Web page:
Page 49 - Foreign Service Journal - March 2013

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MARCH 2013
The past year saw several major accomplishments, with
signifcant bottom line and positive career efects for the
Foreign Commercial Service. We could not have accomplished
anything like this without a strong, positive relationship with
management. Our thanks go to Deputy Director General
Charles (Chuck) Ford, Ejike Obineche, director of Foreign
Service personnel, and Tom Moore, deputy assistant secretary
for the Ofce of International Operations. I am also in great
debt for the hard, smart work of Steve Morrison, AFSA FCS
Worked on the Proposed International Trade Admin-
istration Consolidation.
This subject dominated the last
six months of the year and included extensive meetings with
management, regular liaison on
the Hill, outreach to the member-
ship, analysis and a lot of jabber.
We were disappointed that man-
agement could not fnd the capac-
ity to respond in a spirit that could
have produced a good product.
We believe the proposal seriously
threatens our clients’ interests
and FCS members’ careers. The
outcome is still in doubt as I write this column, but we have
succeeded in getting substantial review and additional time.
Established a Full-Time AFSA VP Position.
In 2012, after
many years of advocacy, we changed the AFSA VP position
from half-time, reporting to the Ofce of International Opera-
tions deputy assistant secretary, to a full-time position. This
created greater independence, removed conficts of interests
and provided the time to do the job well. The ofcer is no lon-
ger reviewed for promotion or for awards, but receives time-
in-class and time-in-service extensions for up to three years.
Restored Bonuses.
Late in 2011, management declared
there would be no money for bonuses for Commercial Service
employees. We worked hard, enlisting allies on Capitol Hill, to
have those funds restored, staving of a dangerous precedent
with signifcant personal implications for anyone serious
about our career.
Beating Back the STOCK Act. We worked, so far success-
fully—in dramatic last-minute pitches on the Hill with the
larger Senior Government Service coalition—to postpone,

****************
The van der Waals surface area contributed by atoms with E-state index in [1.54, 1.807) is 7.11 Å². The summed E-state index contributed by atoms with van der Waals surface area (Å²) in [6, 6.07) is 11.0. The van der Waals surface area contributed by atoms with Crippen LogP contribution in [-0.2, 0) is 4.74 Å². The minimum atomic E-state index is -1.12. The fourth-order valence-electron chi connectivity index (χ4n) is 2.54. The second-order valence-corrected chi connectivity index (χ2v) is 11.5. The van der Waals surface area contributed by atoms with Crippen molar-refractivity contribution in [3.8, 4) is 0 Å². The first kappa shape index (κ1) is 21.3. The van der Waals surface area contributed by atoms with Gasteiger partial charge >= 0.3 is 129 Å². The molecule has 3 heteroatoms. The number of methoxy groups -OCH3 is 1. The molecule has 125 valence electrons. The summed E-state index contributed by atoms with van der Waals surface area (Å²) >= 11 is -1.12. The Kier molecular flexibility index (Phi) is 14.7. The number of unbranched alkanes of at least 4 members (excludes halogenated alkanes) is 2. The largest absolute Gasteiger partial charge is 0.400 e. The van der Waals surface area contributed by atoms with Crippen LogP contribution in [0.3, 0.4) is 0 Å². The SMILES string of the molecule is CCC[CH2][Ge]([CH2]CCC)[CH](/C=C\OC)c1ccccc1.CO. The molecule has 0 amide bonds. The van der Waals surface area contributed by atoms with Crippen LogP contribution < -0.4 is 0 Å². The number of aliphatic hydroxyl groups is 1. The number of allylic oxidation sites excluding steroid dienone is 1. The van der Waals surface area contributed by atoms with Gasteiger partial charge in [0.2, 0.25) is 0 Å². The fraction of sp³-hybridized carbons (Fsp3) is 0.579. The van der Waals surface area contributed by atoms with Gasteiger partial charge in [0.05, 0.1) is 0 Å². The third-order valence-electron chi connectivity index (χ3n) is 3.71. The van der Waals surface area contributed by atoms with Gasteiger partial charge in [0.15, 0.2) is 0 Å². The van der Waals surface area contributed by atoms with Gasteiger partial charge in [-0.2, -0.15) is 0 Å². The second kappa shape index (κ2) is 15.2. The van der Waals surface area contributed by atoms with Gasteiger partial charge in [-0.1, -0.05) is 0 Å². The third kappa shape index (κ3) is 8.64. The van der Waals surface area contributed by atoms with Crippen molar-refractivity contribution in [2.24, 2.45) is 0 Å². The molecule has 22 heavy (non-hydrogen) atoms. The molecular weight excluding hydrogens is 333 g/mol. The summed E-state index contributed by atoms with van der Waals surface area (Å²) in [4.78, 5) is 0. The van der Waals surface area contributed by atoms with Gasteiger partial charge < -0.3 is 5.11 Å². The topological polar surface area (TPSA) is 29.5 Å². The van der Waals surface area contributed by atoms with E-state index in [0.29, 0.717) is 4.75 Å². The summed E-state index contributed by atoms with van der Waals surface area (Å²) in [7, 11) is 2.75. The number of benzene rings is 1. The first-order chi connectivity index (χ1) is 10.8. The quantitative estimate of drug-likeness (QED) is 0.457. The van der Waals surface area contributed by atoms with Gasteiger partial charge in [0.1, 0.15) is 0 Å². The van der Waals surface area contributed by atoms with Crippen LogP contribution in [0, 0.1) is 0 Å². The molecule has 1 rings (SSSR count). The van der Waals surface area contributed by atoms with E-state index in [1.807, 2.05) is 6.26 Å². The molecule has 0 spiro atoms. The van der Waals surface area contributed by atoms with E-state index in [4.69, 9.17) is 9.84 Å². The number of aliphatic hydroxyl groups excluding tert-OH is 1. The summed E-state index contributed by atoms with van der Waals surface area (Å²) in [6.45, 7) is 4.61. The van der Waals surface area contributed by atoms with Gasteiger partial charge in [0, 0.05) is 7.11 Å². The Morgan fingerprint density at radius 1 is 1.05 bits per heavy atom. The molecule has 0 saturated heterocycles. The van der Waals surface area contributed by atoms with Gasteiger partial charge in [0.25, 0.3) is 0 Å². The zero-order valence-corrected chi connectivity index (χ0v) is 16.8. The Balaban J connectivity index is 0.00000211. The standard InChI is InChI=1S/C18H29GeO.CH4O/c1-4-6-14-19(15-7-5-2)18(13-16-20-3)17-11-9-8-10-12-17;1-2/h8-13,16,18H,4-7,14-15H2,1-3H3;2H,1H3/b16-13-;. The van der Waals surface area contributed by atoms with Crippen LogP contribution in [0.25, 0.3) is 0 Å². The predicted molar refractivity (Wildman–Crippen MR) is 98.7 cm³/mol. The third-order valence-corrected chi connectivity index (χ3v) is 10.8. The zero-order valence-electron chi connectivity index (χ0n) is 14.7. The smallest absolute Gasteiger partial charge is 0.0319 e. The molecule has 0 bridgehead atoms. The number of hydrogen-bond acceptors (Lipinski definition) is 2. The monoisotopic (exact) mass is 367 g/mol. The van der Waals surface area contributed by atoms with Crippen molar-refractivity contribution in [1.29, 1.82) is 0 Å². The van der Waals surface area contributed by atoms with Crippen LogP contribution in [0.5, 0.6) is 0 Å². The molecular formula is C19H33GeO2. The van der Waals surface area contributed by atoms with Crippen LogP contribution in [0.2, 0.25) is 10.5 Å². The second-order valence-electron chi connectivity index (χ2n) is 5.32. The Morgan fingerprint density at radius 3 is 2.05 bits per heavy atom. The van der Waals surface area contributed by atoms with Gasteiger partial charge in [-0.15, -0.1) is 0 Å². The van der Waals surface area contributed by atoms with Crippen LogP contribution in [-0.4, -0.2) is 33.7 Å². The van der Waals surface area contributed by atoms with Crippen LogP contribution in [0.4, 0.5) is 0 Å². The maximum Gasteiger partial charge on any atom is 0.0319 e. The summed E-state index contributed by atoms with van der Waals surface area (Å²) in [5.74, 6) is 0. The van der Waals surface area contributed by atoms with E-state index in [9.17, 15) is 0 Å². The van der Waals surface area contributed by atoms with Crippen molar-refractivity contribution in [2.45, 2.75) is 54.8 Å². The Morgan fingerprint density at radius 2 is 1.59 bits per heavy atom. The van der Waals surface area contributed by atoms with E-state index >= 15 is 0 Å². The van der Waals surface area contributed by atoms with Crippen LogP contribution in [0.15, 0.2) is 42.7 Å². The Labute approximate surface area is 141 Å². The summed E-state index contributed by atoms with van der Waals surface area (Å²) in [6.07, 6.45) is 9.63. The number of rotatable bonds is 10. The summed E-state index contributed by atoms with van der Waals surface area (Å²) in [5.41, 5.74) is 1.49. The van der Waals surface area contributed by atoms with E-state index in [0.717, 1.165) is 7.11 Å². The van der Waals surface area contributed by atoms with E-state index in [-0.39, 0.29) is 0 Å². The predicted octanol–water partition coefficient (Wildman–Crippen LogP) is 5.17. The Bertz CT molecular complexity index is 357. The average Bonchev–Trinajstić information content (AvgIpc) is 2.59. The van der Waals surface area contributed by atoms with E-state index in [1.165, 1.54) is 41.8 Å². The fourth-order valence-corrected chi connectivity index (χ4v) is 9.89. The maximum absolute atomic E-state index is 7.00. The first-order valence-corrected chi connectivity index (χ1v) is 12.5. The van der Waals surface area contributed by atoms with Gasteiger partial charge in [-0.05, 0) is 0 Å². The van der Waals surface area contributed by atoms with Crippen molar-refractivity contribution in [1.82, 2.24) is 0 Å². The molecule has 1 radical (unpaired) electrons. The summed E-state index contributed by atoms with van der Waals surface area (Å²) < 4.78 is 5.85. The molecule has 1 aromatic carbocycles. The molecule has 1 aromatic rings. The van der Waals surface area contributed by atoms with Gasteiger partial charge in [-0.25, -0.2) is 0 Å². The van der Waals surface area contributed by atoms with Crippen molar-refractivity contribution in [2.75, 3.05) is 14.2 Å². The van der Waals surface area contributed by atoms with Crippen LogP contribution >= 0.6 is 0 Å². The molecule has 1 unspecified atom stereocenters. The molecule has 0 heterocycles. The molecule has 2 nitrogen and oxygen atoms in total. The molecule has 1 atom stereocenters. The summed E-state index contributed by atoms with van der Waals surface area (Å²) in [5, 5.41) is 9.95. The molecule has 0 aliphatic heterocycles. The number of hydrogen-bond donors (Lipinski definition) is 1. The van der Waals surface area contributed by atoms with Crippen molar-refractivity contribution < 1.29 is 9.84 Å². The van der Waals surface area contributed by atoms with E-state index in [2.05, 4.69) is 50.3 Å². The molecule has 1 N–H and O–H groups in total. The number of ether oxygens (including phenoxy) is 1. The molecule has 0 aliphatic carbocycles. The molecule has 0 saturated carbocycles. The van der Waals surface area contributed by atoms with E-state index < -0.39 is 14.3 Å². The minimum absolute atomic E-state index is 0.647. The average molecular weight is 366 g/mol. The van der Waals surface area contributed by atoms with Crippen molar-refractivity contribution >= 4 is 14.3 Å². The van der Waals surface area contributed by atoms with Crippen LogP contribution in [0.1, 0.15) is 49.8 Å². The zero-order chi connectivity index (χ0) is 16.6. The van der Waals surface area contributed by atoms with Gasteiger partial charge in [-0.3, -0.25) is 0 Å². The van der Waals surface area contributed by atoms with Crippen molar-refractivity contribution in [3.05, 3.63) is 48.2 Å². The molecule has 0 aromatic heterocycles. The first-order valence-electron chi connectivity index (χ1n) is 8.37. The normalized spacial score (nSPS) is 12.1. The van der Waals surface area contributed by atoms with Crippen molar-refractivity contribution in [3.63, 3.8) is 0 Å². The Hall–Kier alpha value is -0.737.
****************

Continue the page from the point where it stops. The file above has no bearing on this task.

and, we hope, overturn the provision of the Stop Trading on
Congressional Knowledge Act that would have required Senior
Service members to post their private fnancial information
on the Internet for all to see. We successfully argued against it
on the Hill and brought an American Civil Liberties Union suit
arguing that the act is an invasion of privacy and endangers
personnel and U.S. government security unnecessarily.
Established an Ambassadorial Process.
We have made
it a priority to have at least one ambassador appointed from
the FCS ranks, and were fnally successful this year in getting
management to establish a process to implement this goal.
We believe that an FCS ambassadorship is important not only
for the career track, but also for the
visibility and interagency prestige of
the Service. It is long past the time
for this neglect to be corrected.
Restored a Proper Continuing
Service Agreement.
After manage-
ment implemented a stringent inter-
pretation of the requirement that
ofcers pay back transfer and other
expenses if they leave the Service
before completing a full assignment, we successfully argued
that an ofcer should only be liable for his or her return-from-
post costs if he or she does not complete two years. If an
ofcer curtails an assignment after less than one year at post,
he or she will be liable for both to-and-from-post expenses
and shipment of belongings. If the assignment panel breaks
the assignment, the ofcer is not liable.
Established the Deputy Director General Position.
the past, the DDG position has frequently (but not always)
been held by an FSO. Working hard with Chuck Ford, we set
the precedent that the DDG should always be reserved for an
FSO. This is important not only for career mobility, but for the
FCS VP: Some Big Wins
The past year saw several major
accomplishments, with signifcant
bottom line and positive career
efects for Foreign Commercial